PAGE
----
Every so often, I'm asked to look over a startup pitch deck. I'm no longer investing, but if I have bandwidth and I think the elevator pitch is interesting, I'm happy to provide advice.
The team slide is, of course, the most important part of any pitch, because the people in your team are the most important part of any startup. Lately, I've seen the same problem again and again.
Here's a lesson I learned a long time ago, the hard way: in a startup, everyone has to bring something important to the table that meaningfully pushes the organization forward. The people who just want to tell people what to do, or who are there because having a startup is cool, add burn, slow you down, and reduce your chances for success.
That might sound like obvious advice, but over the years, I've encountered a lot of people who want to play-act working on a startup. They performatively hustle and talk the talk, looking and sounding the part, but when the rubber meets the road, they fall flat. They have the political and interpersonal skills, but they can't build.
Having an idea is not bringing to the table; neither is running a meeting; nor is strategy alone. You've got to make and build, bringing all of your skills and creativity together to actually create something from more or less nothing. Crafting a concrete experience is bringing something to the table. Building a process to repeatably sell is bringing something to the table. Writing and maintaining code is bringing something to the table. Telling other people what to do is not. And you've got to make sure those dynamics, that bias towards action and focus on execution, is a core part of your company culture and how you think about running the business.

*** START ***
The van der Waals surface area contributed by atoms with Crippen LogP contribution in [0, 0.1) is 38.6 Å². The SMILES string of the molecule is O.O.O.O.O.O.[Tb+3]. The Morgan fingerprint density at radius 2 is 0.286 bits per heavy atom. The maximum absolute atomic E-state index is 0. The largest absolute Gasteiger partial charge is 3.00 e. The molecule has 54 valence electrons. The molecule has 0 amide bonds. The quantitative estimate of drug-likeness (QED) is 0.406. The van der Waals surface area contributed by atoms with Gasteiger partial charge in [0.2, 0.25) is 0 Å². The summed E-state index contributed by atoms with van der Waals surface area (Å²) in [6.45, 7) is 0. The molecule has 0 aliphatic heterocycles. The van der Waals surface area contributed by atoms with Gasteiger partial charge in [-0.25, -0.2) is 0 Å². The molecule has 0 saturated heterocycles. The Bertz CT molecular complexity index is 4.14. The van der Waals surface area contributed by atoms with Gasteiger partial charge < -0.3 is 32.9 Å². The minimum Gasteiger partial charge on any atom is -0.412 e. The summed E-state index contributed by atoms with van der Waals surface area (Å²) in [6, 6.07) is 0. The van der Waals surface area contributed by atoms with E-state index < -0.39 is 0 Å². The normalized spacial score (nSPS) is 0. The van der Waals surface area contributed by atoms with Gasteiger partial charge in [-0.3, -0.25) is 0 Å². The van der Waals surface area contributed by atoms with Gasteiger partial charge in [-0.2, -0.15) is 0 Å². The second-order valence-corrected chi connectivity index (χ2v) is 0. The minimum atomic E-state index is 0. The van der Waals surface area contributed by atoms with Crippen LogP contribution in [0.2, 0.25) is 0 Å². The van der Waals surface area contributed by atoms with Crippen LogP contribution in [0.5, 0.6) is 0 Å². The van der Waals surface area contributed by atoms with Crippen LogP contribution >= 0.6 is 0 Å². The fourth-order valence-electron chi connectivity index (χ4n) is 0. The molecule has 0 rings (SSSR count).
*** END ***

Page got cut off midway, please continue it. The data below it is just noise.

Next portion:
It can get nasty. Sometimes, I've even seen non-builders actively try and subjugate the makers in an organization in order to cover for their own shortcomings. In larger companies, organizational politics are an inevitable if uncomfortable part of life, but these kinds of games can kill a startup very quickly. (65% of startups fail because of preventable human dynamics.) Founders need to watch for the politicians and the talkers, and optimize for the people who are not just willing and able to get their hands dirty, but willing and able to make that their entire job.
One of the most common mistakes I've seen in people who move from larger organizations to found startups is to build an organization out of people managers, and then outsource the making part. In effect, the blood and sweat and DNA of your service gets outsourced, while the only people in the office are talkers. It's absurd, and it belies a dismissive attitude towards building things that is orthogonal to success. At one startup I met, someone referred to the engineering team as "the back-room guys". Who would want to join that team?
If your team isn't able to make meaningful progress without outsourcing its work, it's the wrong team. That might not be true when you have a larger corporation's resources at your disposal - although I'm not convinced that it's not - but it's certainly true when you need to build something at speed.
Here's how it came out in the people slide of one deck I recently read. The entire founding team had MBAs and high-level management backgrounds, with no other applicable skills. (The best way to list those is describe what you've built in the past.) Inevitably, the team slide also proudly declared which schools they had graduated from. It couldn't be a bigger red flag: there was nothing to say they could actually build the startup they were proposing. Nobody had ever designed a user experience or written a line of code. To reiterate, it's not alone. This was far from the first startup I've seen - or the hundredth - that had the same problem.
The bottom line is: if you can't say definitively why you're the right team to build (not ideate, not strategize, not pitch, but build) this startup, then you need to stop kidding yourself and find something else to do. It's harsh advice, but in an environment where entrepreneurs are the new rock stars, a lot of people seem to want to cut corners and get famous (such as it is) without putting in the work. The truth is, there are no corners to be cut, and a startup made of people managers will inevitably fail. There is no alternative to building.